When the Service Experience Drives Negative and Positive Emotions: The Moderating Role of Pride in the Effects of Guilt on Coping and Satisfaction: An Abstract
Guilt and pride can be felt during the same consumption episode, thus referring to mixed emotions. While pride evokes a feeling of achievement that is attributed to the individual’s abilities and efforts (Tracy & Robins, 2007) and thus motivates people to engage in actions (Patrick et al., 2009), guilt discourages such engagement in action (Saintives & Lunardo, 2016). These antagonistic emotions make their interaction complex, and their combined effects thus remain unknown. To fill this gap, this research first examines how guilt and pride simultaneously felt by consumers during a service experience interact. Second, the studies analyze how these feelings influence behavior, especially in terms of coping strategies (positive reappraisal and mental disengagement), implementation, and satisfaction.
With Study 1, respondents were randomly assigned to one of two conditions of guilt (guilt and control) and were told to write down their feelings and thoughts regarding a past service episode. They were then presented with a questionnaire measuring satisfaction, mental disengagement, positive reinterpretation, pride, and guilt. Study 1 reveals that the effects of guilt on mental disengagement and positive reappraisal are moderated by pride. However, the interacting effects of guilt and pride on these two strategies differ: the moderating role of pride is such that the effect of guilt on mental disengagement is stronger and negative for people who feel highly guilty, while its moderating effect on positive reappraisal is stronger and positive for people who feel lowly guilty. Further, the results show that mental disengagement is the only one that mediates the effects of guilt on satisfaction differently according to the low or high level of pride.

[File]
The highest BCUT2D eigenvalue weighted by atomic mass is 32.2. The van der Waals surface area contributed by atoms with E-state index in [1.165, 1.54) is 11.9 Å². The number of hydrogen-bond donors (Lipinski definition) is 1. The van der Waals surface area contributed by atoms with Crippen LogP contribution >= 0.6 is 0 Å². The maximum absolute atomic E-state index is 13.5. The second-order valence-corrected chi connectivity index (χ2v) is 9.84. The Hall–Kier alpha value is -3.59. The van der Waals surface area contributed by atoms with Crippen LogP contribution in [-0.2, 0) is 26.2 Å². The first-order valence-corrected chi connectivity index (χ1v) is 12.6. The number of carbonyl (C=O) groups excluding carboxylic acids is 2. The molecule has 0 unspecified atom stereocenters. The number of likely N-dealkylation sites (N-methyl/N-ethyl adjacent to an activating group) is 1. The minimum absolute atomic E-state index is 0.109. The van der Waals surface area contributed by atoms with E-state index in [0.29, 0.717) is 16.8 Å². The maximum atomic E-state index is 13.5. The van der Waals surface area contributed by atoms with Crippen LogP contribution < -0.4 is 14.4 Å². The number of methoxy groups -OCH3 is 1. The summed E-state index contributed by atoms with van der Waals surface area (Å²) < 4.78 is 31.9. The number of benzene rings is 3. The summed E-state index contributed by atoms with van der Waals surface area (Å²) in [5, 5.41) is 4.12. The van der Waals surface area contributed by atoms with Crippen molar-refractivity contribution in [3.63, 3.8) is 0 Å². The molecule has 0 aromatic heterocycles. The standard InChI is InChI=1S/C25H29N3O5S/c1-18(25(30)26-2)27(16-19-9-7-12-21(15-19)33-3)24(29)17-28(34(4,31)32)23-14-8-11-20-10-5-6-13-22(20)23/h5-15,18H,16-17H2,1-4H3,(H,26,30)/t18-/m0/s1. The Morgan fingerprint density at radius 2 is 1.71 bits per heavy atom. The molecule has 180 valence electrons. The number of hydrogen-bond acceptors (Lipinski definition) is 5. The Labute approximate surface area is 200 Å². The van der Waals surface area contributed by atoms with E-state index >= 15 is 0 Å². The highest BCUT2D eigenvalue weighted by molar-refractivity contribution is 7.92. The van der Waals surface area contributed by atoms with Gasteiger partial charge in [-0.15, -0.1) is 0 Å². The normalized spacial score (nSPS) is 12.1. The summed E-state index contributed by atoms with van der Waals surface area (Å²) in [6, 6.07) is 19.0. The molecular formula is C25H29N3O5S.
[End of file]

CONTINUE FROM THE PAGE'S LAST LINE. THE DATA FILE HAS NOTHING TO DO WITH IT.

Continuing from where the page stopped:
The purpose of Study 2 is to replicate the aforementioned results in another context. Respondents were randomly assigned to one of two conditions that manipulated guilt. In the guilt (versus control) condition, participants were asked to read a scenario describing a hypothetical experience on an erotic (versus travel agency) website. Then, respondents were asked to answer a survey using the same measures as in Study 1. The results obtained replicate those of Study 1.
Hence, marketers may gain in trying to appraise the levels of guilt and pride that are induced by their services to design the most appropriate marketing stimulus that is likely not to encourage mental disengagement.